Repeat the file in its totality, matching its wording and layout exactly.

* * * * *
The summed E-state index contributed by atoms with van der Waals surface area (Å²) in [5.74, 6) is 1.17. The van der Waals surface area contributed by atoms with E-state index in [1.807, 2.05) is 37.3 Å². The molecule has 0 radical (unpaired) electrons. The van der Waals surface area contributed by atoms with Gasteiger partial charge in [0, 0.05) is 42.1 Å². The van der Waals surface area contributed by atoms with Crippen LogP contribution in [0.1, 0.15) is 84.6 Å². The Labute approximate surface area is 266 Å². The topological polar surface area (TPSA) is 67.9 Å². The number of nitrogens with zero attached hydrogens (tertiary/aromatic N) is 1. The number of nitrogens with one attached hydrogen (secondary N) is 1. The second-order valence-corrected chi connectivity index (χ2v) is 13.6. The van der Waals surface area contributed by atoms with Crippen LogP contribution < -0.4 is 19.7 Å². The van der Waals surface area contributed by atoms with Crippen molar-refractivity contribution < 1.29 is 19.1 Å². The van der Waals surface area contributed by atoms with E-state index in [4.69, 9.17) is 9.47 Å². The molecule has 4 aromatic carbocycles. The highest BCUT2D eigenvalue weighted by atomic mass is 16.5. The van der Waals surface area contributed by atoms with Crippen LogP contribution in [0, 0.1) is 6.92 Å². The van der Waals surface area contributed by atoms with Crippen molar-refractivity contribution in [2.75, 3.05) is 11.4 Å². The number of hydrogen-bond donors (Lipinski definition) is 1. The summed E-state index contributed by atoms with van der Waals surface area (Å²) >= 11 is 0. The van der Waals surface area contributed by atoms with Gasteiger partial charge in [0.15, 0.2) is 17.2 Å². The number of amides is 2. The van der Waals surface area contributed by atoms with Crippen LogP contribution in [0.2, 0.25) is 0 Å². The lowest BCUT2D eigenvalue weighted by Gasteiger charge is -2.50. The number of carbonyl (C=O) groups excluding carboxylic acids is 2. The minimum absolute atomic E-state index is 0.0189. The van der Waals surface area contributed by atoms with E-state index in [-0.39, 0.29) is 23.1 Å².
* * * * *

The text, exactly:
The summed E-state index contributed by atoms with van der Waals surface area (Å²) in [5.74, 6) is 1.17. The van der Waals surface area contributed by atoms with E-state index in [1.807, 2.05) is 37.3 Å². The molecule has 0 radical (unpaired) electrons. The van der Waals surface area contributed by atoms with Gasteiger partial charge in [0, 0.05) is 42.1 Å². The van der Waals surface area contributed by atoms with Crippen LogP contribution in [0.1, 0.15) is 84.6 Å². The Labute approximate surface area is 266 Å². The topological polar surface area (TPSA) is 67.9 Å². The number of nitrogens with zero attached hydrogens (tertiary/aromatic N) is 1. The number of nitrogens with one attached hydrogen (secondary N) is 1. The second-order valence-corrected chi connectivity index (χ2v) is 13.6. The van der Waals surface area contributed by atoms with Crippen LogP contribution < -0.4 is 19.7 Å². The van der Waals surface area contributed by atoms with Crippen molar-refractivity contribution < 1.29 is 19.1 Å². The van der Waals surface area contributed by atoms with E-state index in [4.69, 9.17) is 9.47 Å². The molecule has 4 aromatic carbocycles. The highest BCUT2D eigenvalue weighted by atomic mass is 16.5. The van der Waals surface area contributed by atoms with Crippen LogP contribution in [0, 0.1) is 6.92 Å². The van der Waals surface area contributed by atoms with Crippen molar-refractivity contribution in [2.75, 3.05) is 11.4 Å². The number of hydrogen-bond donors (Lipinski definition) is 1. The summed E-state index contributed by atoms with van der Waals surface area (Å²) >= 11 is 0. The van der Waals surface area contributed by atoms with Gasteiger partial charge in [0.15, 0.2) is 17.2 Å². The number of amides is 2. The van der Waals surface area contributed by atoms with Crippen LogP contribution in [0.2, 0.25) is 0 Å². The lowest BCUT2D eigenvalue weighted by Gasteiger charge is -2.50. The number of carbonyl (C=O) groups excluding carboxylic acids is 2. The minimum absolute atomic E-state index is 0.0189. The van der Waals surface area contributed by atoms with E-state index in [-0.39, 0.29) is 23.1 Å².